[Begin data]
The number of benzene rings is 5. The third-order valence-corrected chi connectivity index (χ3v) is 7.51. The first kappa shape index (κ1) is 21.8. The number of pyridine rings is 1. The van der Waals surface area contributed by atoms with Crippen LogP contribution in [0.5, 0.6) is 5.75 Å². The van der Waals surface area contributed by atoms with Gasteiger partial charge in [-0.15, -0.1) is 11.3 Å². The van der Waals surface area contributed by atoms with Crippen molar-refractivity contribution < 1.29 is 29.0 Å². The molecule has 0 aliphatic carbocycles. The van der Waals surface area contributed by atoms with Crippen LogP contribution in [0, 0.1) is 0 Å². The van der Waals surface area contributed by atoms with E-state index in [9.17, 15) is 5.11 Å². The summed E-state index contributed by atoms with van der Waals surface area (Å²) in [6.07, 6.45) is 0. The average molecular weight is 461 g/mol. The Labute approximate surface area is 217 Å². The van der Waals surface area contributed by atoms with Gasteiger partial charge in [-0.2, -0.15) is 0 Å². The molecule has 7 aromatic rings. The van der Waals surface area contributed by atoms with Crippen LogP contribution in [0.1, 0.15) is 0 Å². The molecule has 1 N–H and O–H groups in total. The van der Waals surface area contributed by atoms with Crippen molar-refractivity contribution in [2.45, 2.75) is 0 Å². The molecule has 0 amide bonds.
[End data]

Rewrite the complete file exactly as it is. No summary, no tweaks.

The number of benzene rings is 5. The third-order valence-corrected chi connectivity index (χ3v) is 7.51. The first kappa shape index (κ1) is 21.8. The number of pyridine rings is 1. The van der Waals surface area contributed by atoms with Crippen LogP contribution in [0.5, 0.6) is 5.75 Å². The van der Waals surface area contributed by atoms with Gasteiger partial charge in [-0.15, -0.1) is 11.3 Å². The van der Waals surface area contributed by atoms with Crippen molar-refractivity contribution < 1.29 is 29.0 Å². The molecule has 0 aliphatic carbocycles. The van der Waals surface area contributed by atoms with Crippen LogP contribution in [0, 0.1) is 0 Å². The van der Waals surface area contributed by atoms with E-state index in [9.17, 15) is 5.11 Å². The summed E-state index contributed by atoms with van der Waals surface area (Å²) in [6.07, 6.45) is 0. The average molecular weight is 461 g/mol. The Labute approximate surface area is 217 Å². The van der Waals surface area contributed by atoms with Gasteiger partial charge in [-0.2, -0.15) is 0 Å². The molecule has 7 aromatic rings. The van der Waals surface area contributed by atoms with Crippen LogP contribution in [0.1, 0.15) is 0 Å². The molecule has 1 N–H and O–H groups in total. The van der Waals surface area contributed by atoms with Crippen molar-refractivity contribution in [2.45, 2.75) is 0 Å². The molecule has 0 amide bonds.